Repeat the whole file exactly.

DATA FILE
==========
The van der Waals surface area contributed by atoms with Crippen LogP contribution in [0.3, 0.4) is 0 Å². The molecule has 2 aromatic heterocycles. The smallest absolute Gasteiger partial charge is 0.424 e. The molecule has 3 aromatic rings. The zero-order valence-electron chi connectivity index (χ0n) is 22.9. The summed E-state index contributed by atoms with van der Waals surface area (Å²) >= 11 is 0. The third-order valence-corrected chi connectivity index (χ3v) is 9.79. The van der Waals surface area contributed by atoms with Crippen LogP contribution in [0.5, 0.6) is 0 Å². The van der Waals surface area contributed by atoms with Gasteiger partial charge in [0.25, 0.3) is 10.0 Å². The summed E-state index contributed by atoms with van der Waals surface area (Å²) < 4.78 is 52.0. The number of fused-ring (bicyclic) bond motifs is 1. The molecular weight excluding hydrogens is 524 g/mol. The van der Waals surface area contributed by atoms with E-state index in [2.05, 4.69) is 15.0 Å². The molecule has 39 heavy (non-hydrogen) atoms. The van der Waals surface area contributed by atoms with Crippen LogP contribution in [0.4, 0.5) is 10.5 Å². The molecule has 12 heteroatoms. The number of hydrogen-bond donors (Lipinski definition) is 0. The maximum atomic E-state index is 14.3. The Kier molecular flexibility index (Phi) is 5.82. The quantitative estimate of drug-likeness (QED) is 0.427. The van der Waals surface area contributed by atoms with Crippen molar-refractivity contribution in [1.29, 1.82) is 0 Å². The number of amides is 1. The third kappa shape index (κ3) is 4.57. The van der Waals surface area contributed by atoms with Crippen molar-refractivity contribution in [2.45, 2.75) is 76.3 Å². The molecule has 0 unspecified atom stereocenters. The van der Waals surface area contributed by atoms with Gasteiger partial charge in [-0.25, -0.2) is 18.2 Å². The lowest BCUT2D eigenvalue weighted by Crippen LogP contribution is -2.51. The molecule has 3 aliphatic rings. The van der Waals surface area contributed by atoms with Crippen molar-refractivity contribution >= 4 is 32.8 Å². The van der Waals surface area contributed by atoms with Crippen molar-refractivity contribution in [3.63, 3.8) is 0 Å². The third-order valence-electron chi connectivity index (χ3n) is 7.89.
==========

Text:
The van der Waals surface area contributed by atoms with Crippen LogP contribution in [0.3, 0.4) is 0 Å². The molecule has 2 aromatic heterocycles. The smallest absolute Gasteiger partial charge is 0.424 e. The molecule has 3 aromatic rings. The zero-order valence-electron chi connectivity index (χ0n) is 22.9. The summed E-state index contributed by atoms with van der Waals surface area (Å²) >= 11 is 0. The third-order valence-corrected chi connectivity index (χ3v) is 9.79. The van der Waals surface area contributed by atoms with Crippen LogP contribution in [0.5, 0.6) is 0 Å². The van der Waals surface area contributed by atoms with Gasteiger partial charge in [0.25, 0.3) is 10.0 Å². The summed E-state index contributed by atoms with van der Waals surface area (Å²) < 4.78 is 52.0. The number of fused-ring (bicyclic) bond motifs is 1. The molecular weight excluding hydrogens is 524 g/mol. The van der Waals surface area contributed by atoms with E-state index in [2.05, 4.69) is 15.0 Å². The molecule has 39 heavy (non-hydrogen) atoms. The van der Waals surface area contributed by atoms with Crippen LogP contribution in [0.4, 0.5) is 10.5 Å². The molecule has 12 heteroatoms. The number of hydrogen-bond donors (Lipinski definition) is 0. The maximum atomic E-state index is 14.3. The Kier molecular flexibility index (Phi) is 5.82. The quantitative estimate of drug-likeness (QED) is 0.427. The van der Waals surface area contributed by atoms with Crippen molar-refractivity contribution in [1.29, 1.82) is 0 Å². The number of amides is 1. The third kappa shape index (κ3) is 4.57. The van der Waals surface area contributed by atoms with Crippen molar-refractivity contribution in [2.45, 2.75) is 76.3 Å². The molecule has 0 unspecified atom stereocenters. The van der Waals surface area contributed by atoms with Gasteiger partial charge in [-0.25, -0.2) is 18.2 Å². The lowest BCUT2D eigenvalue weighted by Crippen LogP contribution is -2.51. The molecule has 3 aliphatic rings. The van der Waals surface area contributed by atoms with Crippen molar-refractivity contribution >= 4 is 32.8 Å². The van der Waals surface area contributed by atoms with Crippen molar-refractivity contribution in [3.63, 3.8) is 0 Å². The third-order valence-electron chi connectivity index (χ3n) is 7.89.